125 Years of Women at MIT


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125 YEARS AGO


Ellen Swallow Richards

Ellen Henrietta Swallow (1842-1911) was the first woman awarded a Bachelor of Science from the Institute of Technology in Boston, in 1873.
She entered in 1871, one of 90 first year students, and had already graduated with the first class of Vassar College (1870).
William Barton Rogers proposed the Institute as a new kind of scientific and technical college where:  professors' lectures should be useful to everyone,... which might draw all the lovers of knowledge of both sexes to the halls of the Institute. (1846) 
The faculty of the new school were not as open-minded: admission of female students was not consistent with the present condition of the school and the organization of the classes. (1867)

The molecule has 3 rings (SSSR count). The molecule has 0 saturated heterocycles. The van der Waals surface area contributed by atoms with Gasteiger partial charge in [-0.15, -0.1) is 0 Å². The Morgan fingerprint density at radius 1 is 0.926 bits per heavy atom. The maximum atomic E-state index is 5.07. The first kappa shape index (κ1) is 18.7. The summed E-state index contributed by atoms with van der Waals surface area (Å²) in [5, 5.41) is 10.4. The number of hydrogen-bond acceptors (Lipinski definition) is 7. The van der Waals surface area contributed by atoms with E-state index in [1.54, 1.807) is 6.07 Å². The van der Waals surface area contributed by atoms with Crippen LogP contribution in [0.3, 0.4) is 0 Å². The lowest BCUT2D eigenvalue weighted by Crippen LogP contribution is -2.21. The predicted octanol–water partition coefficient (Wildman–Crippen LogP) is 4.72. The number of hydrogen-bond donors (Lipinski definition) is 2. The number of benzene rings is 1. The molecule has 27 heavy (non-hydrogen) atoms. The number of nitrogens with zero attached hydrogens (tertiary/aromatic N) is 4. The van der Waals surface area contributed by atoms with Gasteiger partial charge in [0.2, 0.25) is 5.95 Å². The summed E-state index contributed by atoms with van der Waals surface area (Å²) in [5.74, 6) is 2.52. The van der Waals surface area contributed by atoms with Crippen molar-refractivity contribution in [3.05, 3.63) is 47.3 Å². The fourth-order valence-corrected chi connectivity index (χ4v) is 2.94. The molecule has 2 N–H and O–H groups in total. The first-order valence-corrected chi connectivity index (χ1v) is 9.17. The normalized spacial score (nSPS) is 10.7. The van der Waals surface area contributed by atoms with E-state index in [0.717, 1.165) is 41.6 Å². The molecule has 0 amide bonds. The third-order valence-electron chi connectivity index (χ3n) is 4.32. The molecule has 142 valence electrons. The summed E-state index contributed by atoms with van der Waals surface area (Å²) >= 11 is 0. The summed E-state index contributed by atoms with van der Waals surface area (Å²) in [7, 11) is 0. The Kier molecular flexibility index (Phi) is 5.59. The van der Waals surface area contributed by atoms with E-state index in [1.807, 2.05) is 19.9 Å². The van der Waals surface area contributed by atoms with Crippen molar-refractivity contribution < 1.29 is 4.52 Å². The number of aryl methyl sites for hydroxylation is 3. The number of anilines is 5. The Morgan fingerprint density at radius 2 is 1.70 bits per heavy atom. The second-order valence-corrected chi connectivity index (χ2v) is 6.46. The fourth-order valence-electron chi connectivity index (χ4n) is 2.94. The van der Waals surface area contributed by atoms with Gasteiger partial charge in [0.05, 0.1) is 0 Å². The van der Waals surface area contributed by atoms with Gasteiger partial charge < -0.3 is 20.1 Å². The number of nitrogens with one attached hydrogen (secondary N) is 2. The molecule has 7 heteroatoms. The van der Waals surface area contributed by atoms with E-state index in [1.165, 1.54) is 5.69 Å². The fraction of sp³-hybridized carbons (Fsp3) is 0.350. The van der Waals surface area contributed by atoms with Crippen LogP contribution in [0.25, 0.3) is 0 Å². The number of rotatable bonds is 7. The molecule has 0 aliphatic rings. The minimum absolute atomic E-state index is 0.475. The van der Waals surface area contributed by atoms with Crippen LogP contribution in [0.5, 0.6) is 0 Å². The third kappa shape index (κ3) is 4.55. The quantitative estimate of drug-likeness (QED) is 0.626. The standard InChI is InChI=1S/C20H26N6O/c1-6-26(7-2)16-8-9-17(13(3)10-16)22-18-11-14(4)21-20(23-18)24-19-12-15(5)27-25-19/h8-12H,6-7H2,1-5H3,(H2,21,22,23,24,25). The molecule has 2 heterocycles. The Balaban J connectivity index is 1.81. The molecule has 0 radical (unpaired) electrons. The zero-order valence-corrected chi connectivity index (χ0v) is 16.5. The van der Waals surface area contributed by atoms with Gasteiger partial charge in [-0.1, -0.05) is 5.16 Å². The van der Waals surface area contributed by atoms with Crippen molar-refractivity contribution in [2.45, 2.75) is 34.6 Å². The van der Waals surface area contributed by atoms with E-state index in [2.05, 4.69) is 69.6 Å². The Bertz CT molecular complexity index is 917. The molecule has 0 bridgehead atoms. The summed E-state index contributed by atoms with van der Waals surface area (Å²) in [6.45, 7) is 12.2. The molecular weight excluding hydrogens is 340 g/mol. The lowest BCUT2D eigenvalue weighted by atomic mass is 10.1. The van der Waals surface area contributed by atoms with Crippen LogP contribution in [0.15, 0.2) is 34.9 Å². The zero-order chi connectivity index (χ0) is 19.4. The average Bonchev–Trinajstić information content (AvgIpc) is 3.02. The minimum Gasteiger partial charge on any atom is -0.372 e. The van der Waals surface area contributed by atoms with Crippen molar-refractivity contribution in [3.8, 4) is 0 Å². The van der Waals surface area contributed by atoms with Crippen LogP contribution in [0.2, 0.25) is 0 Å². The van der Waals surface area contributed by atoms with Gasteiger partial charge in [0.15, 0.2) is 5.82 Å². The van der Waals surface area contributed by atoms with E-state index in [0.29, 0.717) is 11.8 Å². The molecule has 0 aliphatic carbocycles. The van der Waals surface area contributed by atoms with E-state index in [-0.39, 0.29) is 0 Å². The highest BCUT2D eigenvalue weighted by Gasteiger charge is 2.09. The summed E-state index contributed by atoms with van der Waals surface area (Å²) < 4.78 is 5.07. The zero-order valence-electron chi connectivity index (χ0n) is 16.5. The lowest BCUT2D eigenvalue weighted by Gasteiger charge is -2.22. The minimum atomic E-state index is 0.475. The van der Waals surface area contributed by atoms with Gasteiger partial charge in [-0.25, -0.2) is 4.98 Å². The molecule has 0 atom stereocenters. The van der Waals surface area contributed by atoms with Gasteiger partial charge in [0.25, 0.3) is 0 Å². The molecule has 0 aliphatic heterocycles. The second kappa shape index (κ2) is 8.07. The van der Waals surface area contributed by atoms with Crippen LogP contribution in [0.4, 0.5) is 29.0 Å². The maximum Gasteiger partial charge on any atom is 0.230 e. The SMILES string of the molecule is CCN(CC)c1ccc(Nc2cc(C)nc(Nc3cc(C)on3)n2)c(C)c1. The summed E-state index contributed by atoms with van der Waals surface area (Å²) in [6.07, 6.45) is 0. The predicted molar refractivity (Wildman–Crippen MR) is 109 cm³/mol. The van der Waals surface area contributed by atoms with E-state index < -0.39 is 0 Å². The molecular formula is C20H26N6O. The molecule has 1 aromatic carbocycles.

When Ellen Swallow applied, the faculty admitted her without tuition: the admission of women is as yet in the nature of an experiment. (1870)
President Runkle wrote: I consider the introduction of ladies to the Institute a consummation devoutly to be wished... I congratulate you and every earnest woman upon the result.
Ellen wrote during her student days: I hope I am winning a way which others will keep open. Perhaps the fact that I am not a radical and that I do not scorn womanly duties [cleaning, sewing]...is winning me stronger allies than anything else.

Ellen's work testing drinking water supplies and water contaminants made her a pre-eminent water scientist before her graduation. She and Professor Ordway created the first sanitary engineering laboratory in the United States, which became the Massachusetts Lawrence Experiment Station.

Ellen married Professor Robert Richards '68, Professor of Mining Engineering, in 1875.
 
 
 
 

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